When the English landscape designer Isabella Bannerman attended a countryside sale of historian Arthur Bryant’s house, her family went in search of undiscovered gems. “In the attics were some incredible brick red and cream cut velvet curtains which were fabulous and we thought looked pre-Raphaelite,” Bannerman tells Vogue. The family of five argued over the curtains’ lot number. “We had a huge row...one of us was sure we'd won the curtains for a staggeringly low price. Later, the auctioneer was better informed.” They had, in fact, won the contents of a dusty cabinet in the basement which contained Arthur Bryant’s sheets and pillowcases. They were linen, and intact—some are still in use today at the Bannerman residence. “Only a few survive, 25 years later, but we wouldn't swap them for the curtains any day.”
The durability of linen is part of what has made it a luxurious staple for centuries. Usually considered a summer fabric for its cooling effect, new direct-to-consumer brands are making the case for keeping linen around all year long. Compared to cotton or silk, linen has heft—a Once Milano linen quilt might be a good replacement for this year’s popular weighted blankets, which are said to help with anxiety and increase levels of serotonin.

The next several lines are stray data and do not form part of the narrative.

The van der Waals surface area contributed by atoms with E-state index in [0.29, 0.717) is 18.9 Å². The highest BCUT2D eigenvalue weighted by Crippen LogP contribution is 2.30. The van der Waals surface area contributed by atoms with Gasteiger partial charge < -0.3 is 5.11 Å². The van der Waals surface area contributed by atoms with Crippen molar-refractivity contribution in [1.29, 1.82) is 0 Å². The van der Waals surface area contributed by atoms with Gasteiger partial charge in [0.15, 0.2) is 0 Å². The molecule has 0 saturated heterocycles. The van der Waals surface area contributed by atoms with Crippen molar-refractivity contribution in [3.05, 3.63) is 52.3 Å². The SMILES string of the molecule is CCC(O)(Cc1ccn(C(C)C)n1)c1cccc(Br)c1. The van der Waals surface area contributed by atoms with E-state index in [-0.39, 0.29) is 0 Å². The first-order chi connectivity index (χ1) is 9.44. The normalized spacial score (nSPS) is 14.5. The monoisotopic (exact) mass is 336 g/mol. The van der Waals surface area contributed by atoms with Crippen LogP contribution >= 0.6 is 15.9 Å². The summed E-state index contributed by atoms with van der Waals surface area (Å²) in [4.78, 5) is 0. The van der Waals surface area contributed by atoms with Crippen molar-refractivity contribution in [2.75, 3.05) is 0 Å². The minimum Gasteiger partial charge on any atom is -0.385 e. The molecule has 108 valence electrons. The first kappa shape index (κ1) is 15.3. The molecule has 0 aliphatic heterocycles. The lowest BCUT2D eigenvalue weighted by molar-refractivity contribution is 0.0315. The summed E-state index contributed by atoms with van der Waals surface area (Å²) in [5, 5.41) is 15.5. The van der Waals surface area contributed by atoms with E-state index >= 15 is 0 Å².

Linen’s temperature regulation actually stems from its fibers, which are longer than cotton, making the fabric more absorbent. ?“In your sleep, what makes you wake up uncomfortable is getting sweaty, a bit clammy, wet, and then suddenly cold,” Jessica Mason, the founder of linen PJ and bedding company Piglet in Bed, tells Vogue. “Linen enables to you have a dry sleep. ?And with cotton, the whole emphasis is on high thread count...the closer the weave the better. ?With linen, it’s a much looser weave, which is what makes it more breathable.”
Linen also has a locavore quality that makes it appealing to the bedding consumer who’s already sourcing their food from farmers’ markets, their furniture through upcycling dealers. Its strenuous production process requires careful skill, often passed down for generations on small farms in Europe. Piglet in Bed works with a farm in France when sourcing material for their contrast-piping linen pajamas. “When comparing to cotton, which is easy to grow and can be produced on a mass scale,” Mason explains, “linen is a difficult crop. As a result, much of it is still being grown by the same family farms.”
Genevieve Rosen, the founder of Australian bedding company Bed Threads, is a former journalist who channels her love of facts by publishing information about linen regularly on the company website, including styling tips and maintenance guides. ?“I think consumers now want to know where their homewares come from,” Rosen says. “They want something that will last and that does what it says. I can go on about linen forever.” Bed Threads bedding bundles come in reusable flax bags, with no plastic, and are available in 12 different colors.
There is something to be said for the way linen feels—it’s soft without being slick, and clearly all-natural without being scratchy. My housemate reports that her Piglet in Bed pajamas feel “luxurious, but not princess-like.” To be comfortable without feeling too precious is perhaps the greatest luxury, particularly as we head into—and cuddle up for—the coldest months of the year.